WASHINGTON - The Obama administration intends to allowAmericans to visit relatives in Cuba and send money back to theirfamilies on the communist island nation, senior U.S. officials saidSaturday.
President Barack Obama plans to announce the policy changebefore the Summit of the Americas April 17-19 in Trinidad andTobago, according to the officials, who spoke on condition ofanonymity because the announcement had not been made.
Although some restrictions have been eased temporarily inlegislation Obama signed last month, lifting the bans would meet apledge he made during the presidential campaign and could signal anew openness with Cuba.
"The intent is to try to test the waters and see if we can getCuba to move in another direction," one official said. "One wayof getting the regime to open up may be to let people travel,increase exchanges and get money flowing to the island."
The official said there is no plan to lift the decades-oldembargo on the island and that the move "is just the presidentfulfilling a campaign promise."
As a candidate, Obama promised to allow unlimited family traveland remittances to Cuba. "It's time to let Cuban-Americans seetheir mothers and fathers, their sisters and their brothers," hesaid in a speech last May in Miami. "It's time to letCuban-American money make their families less dependent on theCastro regime."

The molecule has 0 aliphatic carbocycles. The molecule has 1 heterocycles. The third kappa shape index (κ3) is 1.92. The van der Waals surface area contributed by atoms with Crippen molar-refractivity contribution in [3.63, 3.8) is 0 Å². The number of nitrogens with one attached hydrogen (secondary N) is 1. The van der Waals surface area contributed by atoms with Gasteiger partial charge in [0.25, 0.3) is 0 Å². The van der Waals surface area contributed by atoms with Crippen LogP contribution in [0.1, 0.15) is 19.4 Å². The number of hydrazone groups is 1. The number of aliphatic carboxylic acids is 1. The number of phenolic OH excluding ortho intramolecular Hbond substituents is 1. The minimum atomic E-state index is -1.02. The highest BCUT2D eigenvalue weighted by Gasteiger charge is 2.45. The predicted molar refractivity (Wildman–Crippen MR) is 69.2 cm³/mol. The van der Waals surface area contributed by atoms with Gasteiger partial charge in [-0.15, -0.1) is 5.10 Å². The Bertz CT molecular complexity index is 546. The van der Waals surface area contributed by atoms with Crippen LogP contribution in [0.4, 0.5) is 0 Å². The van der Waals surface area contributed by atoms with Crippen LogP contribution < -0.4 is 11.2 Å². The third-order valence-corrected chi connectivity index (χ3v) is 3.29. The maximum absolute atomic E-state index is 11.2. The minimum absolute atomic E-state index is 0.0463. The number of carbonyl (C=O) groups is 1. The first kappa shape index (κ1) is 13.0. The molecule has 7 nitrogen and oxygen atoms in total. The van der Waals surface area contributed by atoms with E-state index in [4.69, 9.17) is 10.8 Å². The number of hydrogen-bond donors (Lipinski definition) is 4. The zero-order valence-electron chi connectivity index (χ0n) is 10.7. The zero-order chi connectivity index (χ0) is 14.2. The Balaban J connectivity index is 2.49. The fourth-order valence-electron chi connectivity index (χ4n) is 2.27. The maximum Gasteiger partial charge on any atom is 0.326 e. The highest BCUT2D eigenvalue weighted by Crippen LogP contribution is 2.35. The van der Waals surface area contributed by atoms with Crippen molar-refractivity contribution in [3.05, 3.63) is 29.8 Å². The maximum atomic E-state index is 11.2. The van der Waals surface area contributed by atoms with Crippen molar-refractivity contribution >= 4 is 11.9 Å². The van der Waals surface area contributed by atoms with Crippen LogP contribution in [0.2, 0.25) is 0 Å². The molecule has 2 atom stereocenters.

There are growing calls in Congress to repeal restrictions onCuba.
Indiana Sen. Richard Lugar, the top Republican on the SenateForeign Relations Committee, has proposed appointing a specialenvoy to look into reshaping the overall relationship. Officialssaid Saturday that Lugar's idea would be considered.
On March 11, Obama signed legislation that rolled back rulesimposed by the Bush administration that limited Cuban travel tojust two weeks every three years by Americans and confined visitsto immediate family members.
Now, Americans with relatives in Cuba can visit once a year,stay as long as they wish and spend up to $179 a day. Thosechanges, which affect an estimated 1.5 million Americans, remain inplace until the current budget year ends on Sept. 30.
Some lawmakers backed by business and farm groups seeing newopportunities in Cuba are advocating even broader revisions in thetrade and travel bans imposed after Fidel Castro took power inHavana in 1959.
Last week, a bipartisan group of senators, including Lugar,proposed legislation that would prevent the president from stoppingtravel to Cuba by all Americans except in cases of war, imminentdanger to public health or threats to the physical safety of U.S.travelers.
There is an identical bill in the House with 120 co-sponsors.
The efforts have until now made little headway because of strongpolitical resistance led by Florida's influential Cuban-Americancommunity. But the situation has changed over the past year afterCastro ceded power to his brother Raul and Obama won the WhiteHouse.
The Wall Street Journal reported Friday on the policy change.